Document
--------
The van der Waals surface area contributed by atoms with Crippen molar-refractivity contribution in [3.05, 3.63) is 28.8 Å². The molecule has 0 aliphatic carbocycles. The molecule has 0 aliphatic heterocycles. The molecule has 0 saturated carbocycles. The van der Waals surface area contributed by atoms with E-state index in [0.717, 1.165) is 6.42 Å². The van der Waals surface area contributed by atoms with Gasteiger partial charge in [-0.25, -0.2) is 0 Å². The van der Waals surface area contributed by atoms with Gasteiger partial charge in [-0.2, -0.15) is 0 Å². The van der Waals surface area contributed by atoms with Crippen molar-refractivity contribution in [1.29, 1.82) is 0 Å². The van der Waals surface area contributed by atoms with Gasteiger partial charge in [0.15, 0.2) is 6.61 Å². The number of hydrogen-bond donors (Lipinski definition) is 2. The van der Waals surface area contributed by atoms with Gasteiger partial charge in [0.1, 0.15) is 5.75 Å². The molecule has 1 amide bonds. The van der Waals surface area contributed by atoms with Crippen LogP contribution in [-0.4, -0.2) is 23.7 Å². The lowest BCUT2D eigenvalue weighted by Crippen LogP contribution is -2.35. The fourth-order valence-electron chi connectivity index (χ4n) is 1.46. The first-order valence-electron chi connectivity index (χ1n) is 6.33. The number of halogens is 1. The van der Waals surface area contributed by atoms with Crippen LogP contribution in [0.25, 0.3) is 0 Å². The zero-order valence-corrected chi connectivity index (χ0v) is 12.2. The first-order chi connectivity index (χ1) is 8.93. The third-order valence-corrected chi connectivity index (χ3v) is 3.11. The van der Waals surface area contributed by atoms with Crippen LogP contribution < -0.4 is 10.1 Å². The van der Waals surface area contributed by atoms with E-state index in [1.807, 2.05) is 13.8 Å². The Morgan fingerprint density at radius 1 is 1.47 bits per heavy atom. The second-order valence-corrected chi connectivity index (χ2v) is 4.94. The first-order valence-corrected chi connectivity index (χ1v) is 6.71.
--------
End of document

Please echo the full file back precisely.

The van der Waals surface area contributed by atoms with Crippen molar-refractivity contribution in [3.05, 3.63) is 28.8 Å². The molecule has 0 aliphatic carbocycles. The molecule has 0 aliphatic heterocycles. The molecule has 0 saturated carbocycles. The van der Waals surface area contributed by atoms with E-state index in [0.717, 1.165) is 6.42 Å². The van der Waals surface area contributed by atoms with Gasteiger partial charge in [-0.25, -0.2) is 0 Å². The van der Waals surface area contributed by atoms with Gasteiger partial charge in [-0.2, -0.15) is 0 Å². The van der Waals surface area contributed by atoms with Crippen molar-refractivity contribution in [1.29, 1.82) is 0 Å². The van der Waals surface area contributed by atoms with Gasteiger partial charge in [0.15, 0.2) is 6.61 Å². The number of hydrogen-bond donors (Lipinski definition) is 2. The van der Waals surface area contributed by atoms with Gasteiger partial charge in [0.1, 0.15) is 5.75 Å². The molecule has 1 amide bonds. The van der Waals surface area contributed by atoms with Crippen LogP contribution in [-0.4, -0.2) is 23.7 Å². The lowest BCUT2D eigenvalue weighted by Crippen LogP contribution is -2.35. The fourth-order valence-electron chi connectivity index (χ4n) is 1.46. The first-order valence-electron chi connectivity index (χ1n) is 6.33. The number of halogens is 1. The van der Waals surface area contributed by atoms with Crippen LogP contribution in [0.25, 0.3) is 0 Å². The zero-order valence-corrected chi connectivity index (χ0v) is 12.2. The first-order chi connectivity index (χ1) is 8.93. The third-order valence-corrected chi connectivity index (χ3v) is 3.11. The van der Waals surface area contributed by atoms with Crippen LogP contribution < -0.4 is 10.1 Å². The van der Waals surface area contributed by atoms with E-state index in [1.807, 2.05) is 13.8 Å². The Morgan fingerprint density at radius 1 is 1.47 bits per heavy atom. The second-order valence-corrected chi connectivity index (χ2v) is 4.94. The first-order valence-corrected chi connectivity index (χ1v) is 6.71.